The rabbis taught that the Torah's commandments are divisible between negative and positive ones—and that all are necessary for earning G0d's blessing. But this text seems to suggest the opposite: that in addressing the foundations of morality, it is more important to prevent badness than to foster goodness. On this reading, goodness is so obvious that it doesn't require positive and specific injunctions. If you want to earn G0d's blessing, just refrain from the items on the curse list.

But that doesn't seem right. We all know people who spend their lives avoiding violations of the moral law while still finding ways to be dastardly creeps. By contrast, we intuit that there's something about a good person that is unique, special and positive in itself and not just the negation or avoidance of evil. "You shall be holy," the Torah tells us explicitly, "for I, the Lord your G0d, am holy."

There is another possibility—namely, that, in its nature, goodness defies easy delineation in the form of rules or laws. While we can put our finger on the red lines that separate the unacceptable from the minimally acceptable, it's much harder to say in black and white terms what makes a person positively good. Instead of rules, we tend to think in terms of character traits: kindness, boldness, self-confidence, responsibility, creativity, humility, integrity, and a slew of other virtues, in a balance that defies codification and that varies from one individual to the next. And we think of acts: of spontaneous kindness, of steadfast dedication to others, of inner harmony.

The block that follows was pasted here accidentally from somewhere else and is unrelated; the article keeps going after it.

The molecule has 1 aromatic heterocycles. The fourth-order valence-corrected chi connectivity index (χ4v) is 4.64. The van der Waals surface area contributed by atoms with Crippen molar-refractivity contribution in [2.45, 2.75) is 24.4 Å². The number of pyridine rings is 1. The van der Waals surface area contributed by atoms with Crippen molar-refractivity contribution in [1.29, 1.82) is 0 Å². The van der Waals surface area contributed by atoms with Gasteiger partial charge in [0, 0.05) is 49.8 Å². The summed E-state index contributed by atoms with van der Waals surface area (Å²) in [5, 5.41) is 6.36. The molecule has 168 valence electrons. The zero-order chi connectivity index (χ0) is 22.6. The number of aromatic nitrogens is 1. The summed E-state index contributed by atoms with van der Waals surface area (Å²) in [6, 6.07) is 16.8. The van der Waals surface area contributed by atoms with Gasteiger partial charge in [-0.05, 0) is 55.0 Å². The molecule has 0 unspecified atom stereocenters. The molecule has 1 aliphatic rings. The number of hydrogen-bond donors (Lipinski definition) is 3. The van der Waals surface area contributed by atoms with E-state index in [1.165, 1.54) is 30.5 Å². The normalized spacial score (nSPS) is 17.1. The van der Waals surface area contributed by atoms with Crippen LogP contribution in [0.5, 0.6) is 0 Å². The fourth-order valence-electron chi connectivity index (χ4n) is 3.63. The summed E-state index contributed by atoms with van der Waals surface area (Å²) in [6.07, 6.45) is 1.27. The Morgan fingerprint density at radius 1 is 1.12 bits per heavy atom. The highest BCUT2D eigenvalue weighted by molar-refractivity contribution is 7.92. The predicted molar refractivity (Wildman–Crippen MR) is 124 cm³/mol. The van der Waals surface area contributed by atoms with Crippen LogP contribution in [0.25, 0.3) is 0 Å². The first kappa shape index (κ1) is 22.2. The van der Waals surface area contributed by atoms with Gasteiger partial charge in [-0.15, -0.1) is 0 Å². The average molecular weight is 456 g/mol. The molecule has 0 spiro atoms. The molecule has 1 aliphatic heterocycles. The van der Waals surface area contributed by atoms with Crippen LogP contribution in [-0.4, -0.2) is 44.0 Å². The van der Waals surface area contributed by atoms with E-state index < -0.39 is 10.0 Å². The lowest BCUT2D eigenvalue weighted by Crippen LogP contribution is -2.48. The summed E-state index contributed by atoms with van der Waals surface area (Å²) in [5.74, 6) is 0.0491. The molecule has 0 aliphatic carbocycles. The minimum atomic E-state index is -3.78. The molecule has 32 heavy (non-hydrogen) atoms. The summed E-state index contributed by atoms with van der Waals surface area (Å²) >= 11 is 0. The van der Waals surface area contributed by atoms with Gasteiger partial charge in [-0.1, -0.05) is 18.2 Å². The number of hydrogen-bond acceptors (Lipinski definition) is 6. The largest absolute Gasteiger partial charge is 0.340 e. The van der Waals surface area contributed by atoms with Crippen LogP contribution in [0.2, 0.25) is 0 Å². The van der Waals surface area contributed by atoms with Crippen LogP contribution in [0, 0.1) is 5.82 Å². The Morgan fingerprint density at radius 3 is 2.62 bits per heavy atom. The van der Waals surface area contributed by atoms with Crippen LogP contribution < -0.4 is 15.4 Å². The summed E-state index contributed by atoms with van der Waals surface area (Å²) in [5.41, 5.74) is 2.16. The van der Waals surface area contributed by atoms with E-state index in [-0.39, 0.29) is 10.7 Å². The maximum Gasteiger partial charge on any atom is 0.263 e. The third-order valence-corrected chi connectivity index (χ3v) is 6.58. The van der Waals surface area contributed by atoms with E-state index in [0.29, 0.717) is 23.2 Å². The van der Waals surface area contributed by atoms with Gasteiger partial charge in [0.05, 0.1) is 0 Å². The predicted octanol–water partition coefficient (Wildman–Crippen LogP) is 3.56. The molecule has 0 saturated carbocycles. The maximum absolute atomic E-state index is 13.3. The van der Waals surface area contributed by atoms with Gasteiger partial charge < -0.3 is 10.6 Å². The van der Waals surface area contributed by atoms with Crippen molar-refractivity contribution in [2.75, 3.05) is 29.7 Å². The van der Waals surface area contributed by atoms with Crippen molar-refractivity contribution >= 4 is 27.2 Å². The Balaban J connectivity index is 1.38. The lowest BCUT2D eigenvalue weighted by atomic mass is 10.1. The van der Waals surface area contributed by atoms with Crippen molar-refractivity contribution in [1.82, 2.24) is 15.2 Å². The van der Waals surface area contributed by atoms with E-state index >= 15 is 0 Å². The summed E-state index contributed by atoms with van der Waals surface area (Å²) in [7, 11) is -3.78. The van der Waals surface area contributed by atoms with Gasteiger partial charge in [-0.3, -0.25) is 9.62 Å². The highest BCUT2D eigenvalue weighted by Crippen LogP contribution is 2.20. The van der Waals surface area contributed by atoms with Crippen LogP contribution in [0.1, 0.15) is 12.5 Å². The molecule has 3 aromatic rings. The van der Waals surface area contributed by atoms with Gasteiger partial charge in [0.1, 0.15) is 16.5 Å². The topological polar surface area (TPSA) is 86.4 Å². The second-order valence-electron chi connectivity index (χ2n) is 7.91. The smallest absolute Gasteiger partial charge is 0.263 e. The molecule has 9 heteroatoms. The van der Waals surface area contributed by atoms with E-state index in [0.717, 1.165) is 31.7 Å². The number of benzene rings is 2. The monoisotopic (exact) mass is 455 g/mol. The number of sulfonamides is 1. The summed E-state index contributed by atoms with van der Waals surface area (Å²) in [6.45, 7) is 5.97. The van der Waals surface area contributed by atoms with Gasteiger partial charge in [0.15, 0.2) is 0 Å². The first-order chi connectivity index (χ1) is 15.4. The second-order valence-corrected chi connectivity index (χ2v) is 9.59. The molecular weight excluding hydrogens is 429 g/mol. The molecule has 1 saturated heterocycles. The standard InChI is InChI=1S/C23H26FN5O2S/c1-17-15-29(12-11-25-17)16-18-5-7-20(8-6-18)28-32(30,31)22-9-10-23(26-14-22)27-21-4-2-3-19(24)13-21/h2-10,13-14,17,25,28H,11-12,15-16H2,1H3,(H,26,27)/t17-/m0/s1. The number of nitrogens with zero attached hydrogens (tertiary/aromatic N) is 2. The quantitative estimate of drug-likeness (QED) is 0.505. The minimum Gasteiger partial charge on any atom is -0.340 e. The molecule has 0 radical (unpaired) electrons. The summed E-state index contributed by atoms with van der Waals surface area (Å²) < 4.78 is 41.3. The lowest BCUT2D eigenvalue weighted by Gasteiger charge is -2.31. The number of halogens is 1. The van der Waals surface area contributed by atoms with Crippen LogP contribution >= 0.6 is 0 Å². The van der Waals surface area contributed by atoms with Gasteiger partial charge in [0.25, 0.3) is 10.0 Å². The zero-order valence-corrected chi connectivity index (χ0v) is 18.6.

Our image of goodness, moreover, changes as we mature and build on our experiences, learning something about the real range of human possibility and the baffling complexities of real life. To understand goodness, we need exemplars and stories—stories like those that fill the Bible—rather than rules of thumb. Without them, general principles like "you shall be holy" become meaningless.

There is no mirror opposite to the list of ironclad laws associated with the curses of Mount Eval—not because goodness is easy to understand or self-explanatory but, on the contrary, because it can be as hard to navigate as anything else we encounter in our voyage through life.

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David Hazony's first book, The Ten Commandments: How Our Most Ancient Moral Text Can Renew Modern Life, will be published by Scribner in September.


Forget Me not
Answering WWMD --- What Would Moses Do?

© 2010, David Hazony. From Jewish Ideas Daily